Music Handmade glass bulbs Ancient songs about birth Cheap ornaments bought in childhood Gingerbread
The sadly-sweet strains of Vince Guaraldi’s piano fill the air with the melancholy of Charlie Brown, and with nostalgia. I open the package and carefully unwrap the treasures within. I smile at the first priceless item, a box with cheap bulbs from the 1930s bought at an antique store for only a dollar. That was from my first Christmas alone. Next there is a bulb wrapped in tissue from several years later. It was bought at an art gallery for more than the price of 20 boxes of Wal Mart ornaments. But then there are those Wal Mart specials, all gold and red. As I go through the decorations one-by-one and slowly fill the tree, the music changes to the late medieval music of Praetorius. Why did Christmas demand to have a soundtrack that included so much from the medieval and Renaissance? The last bulb up, I stand back as the Roche’s version of Sleigh Ride adds a joyful note to the air.
Bing crones White Christmas Ancient boxes hold treasure Gingerbread spices Sounds heard but once every year Add sparkle to old glass bulbs
Bare branches, half guessed, a darker black silhouetted against void, whisper amongst themselves in the northern breeze. A few last leaves flutter down. A flash of silver is quickly hidden, the magic light extinguished as rapidly as it had appeared. Looking up, I guess where the moon lies hidden behind the blanket of turmoil that is the sky. I wrap my jacket tighter around myself, but can’t stop the moist air from seeping in, hungerly stealing my warmth. The approaching dawn has been hijacked, the sun led astray, for the sky remains that slate grey.
White rim on last leaf Dull glow illuminates grey November dark clouds
This was written for Colleen’s weekly poetry challenge. This week we used a theme, which was given by Sue Vincent in the form of a haiku (see below). I wrote a haibun with a haiku for the challenge.
I walk along, breathing the frosty late autumn air. Leaves rustle, speaking as they are moved aside by my feet. But then I pause, silencing their death rattle. Is there another sound? I listen. The trees, some still wearing a wispy shroud of yellow, brown and orange, whisper to me. What secrets will they share?
I am told that the adoring crowds had called his name. He had stood, proud, chin up, condemning all who disagreed as sad losers. His followers chanted back his very words. Is the wind echoing these throngs? Are the words still alive, speaking to condemn all who he perceived as an enemy?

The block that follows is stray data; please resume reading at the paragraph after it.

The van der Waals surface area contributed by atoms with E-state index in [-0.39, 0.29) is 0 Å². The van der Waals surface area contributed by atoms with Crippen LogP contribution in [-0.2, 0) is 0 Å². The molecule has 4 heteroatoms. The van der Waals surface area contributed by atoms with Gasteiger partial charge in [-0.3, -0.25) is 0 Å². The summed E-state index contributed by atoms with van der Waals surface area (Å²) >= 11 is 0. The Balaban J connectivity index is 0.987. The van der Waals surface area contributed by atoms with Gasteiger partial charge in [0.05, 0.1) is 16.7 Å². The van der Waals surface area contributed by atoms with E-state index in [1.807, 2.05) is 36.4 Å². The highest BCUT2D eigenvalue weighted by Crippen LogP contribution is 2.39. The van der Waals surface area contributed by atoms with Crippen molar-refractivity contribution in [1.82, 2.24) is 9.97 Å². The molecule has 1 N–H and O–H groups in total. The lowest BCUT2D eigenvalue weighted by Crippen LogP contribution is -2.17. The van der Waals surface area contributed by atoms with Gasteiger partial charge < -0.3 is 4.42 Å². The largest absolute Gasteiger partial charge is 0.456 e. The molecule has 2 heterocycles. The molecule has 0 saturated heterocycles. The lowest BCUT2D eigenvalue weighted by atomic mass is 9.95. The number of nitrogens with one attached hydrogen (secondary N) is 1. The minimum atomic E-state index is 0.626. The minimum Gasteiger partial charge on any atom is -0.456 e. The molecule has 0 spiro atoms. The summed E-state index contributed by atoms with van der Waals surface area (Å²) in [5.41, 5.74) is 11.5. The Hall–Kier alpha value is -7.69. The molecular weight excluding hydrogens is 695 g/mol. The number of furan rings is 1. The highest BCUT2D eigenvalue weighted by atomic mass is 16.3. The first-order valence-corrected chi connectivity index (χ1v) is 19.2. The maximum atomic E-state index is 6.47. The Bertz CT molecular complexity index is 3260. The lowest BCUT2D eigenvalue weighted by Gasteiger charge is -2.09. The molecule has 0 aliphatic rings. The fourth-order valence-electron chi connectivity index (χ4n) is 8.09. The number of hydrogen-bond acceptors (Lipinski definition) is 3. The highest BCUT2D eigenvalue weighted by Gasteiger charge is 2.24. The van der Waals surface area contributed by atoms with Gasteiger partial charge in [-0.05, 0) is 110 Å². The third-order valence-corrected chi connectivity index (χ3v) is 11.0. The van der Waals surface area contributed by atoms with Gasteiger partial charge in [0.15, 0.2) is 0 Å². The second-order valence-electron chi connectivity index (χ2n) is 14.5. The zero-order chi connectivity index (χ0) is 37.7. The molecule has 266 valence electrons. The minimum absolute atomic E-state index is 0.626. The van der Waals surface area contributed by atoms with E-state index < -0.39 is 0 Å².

No. A senseless babble about how in the years too many to count, the span of the life of one man is meaningless is all that I hear. He is silenced now, and the words forgotten. Not even the wind will remember.
Wind whispers through leaves Does the tree grow on a mound Its purpose long lost? The mighty king ruled the land Now is just forgotten dust
This was written for Colleen’s Poetry Challenge. This is week 200! This is a theme week, and the chosen them is The Illusion of Power. My mind went two ways – the graveyard scene in Hamlet on the one hand, and our current politics on the other. Of course, there is also Halloween coming up… Put together with recently read words about hundreds of grave barrows of forgotten kings, well… I chose to write a Haibun with a Tanka at its core.
I sit, pen in hand, and stare into the distance. The spring has gone dry and the words have failed to flow. But then an image comes to me. Your image. There was a time when poems sprang to the page motivated by your eyes and your smile. Can I once more dip in that well, go back to the root and create something new? I lift my pen to the paper and note down a few dragging words.
I pen you a verse Like one at the beginning When it was still fresh Inspired by a thought of you Source of many silly scrawls
Written for Colleen’s Poetry challenge. Each week she gives us two keywords, only we must use synonyms only, not the words themselves. This week the key words were “Origin” and “Write” This week I decided to do a haibun using a tanka as the poem part.
I have missed the last two challenges. For some reason I just wasn’t inspired and nothing came to mind.
I am walking alone down a dark path. The pale December sun fails to illuminate, casting a cold, golden sheen over the land. I pause and look out over the world. Stark shadows, crisp lines prove that summer is a distant memory. As are you. They say the new year brings new light and new hope. I smile, knowing that although colder days are ahead, the light will increase and warmth will return.
Shadows in pale light
Darkness of the dying year
You, my sun, are gone
A new year brings much more light
Perhaps it brings you as well
Written for Colleen’s Poetry challenge. Each week she gives us two keywords, only we must use synonyms only, not the words themselves. This week was a “free week” where we could choose our own words. My two words were “illumination” and “return”. This week I went with a tanka and a haibun.
Happy New Year! (The photo was taken on Saturday in Harwich, MA.)
I click ‘play’ on the screen, but it is more than music that pours out. I am being drawn to a different time. The world was young and the people created an exciting, novel version of reality. I can hear it from the speaker, I can feel the groove and the vibe shouting out the changes. It may be old and dated, but it feels fresh and alive, the sound of an eternal search for what has never been seen or felt or heard before. As I listen, nodding my head to the beat, it seems as if there has been nothing created recently that hasn’t been based on these sounds. The song has come to an end and I reach over to lift the needle from the record, but I am back to the present and can only click on the next song.
Times were a changin
Jimi and band played “Hey Joe”
From a grey conformity
They explored a virgin “now” Continue reading →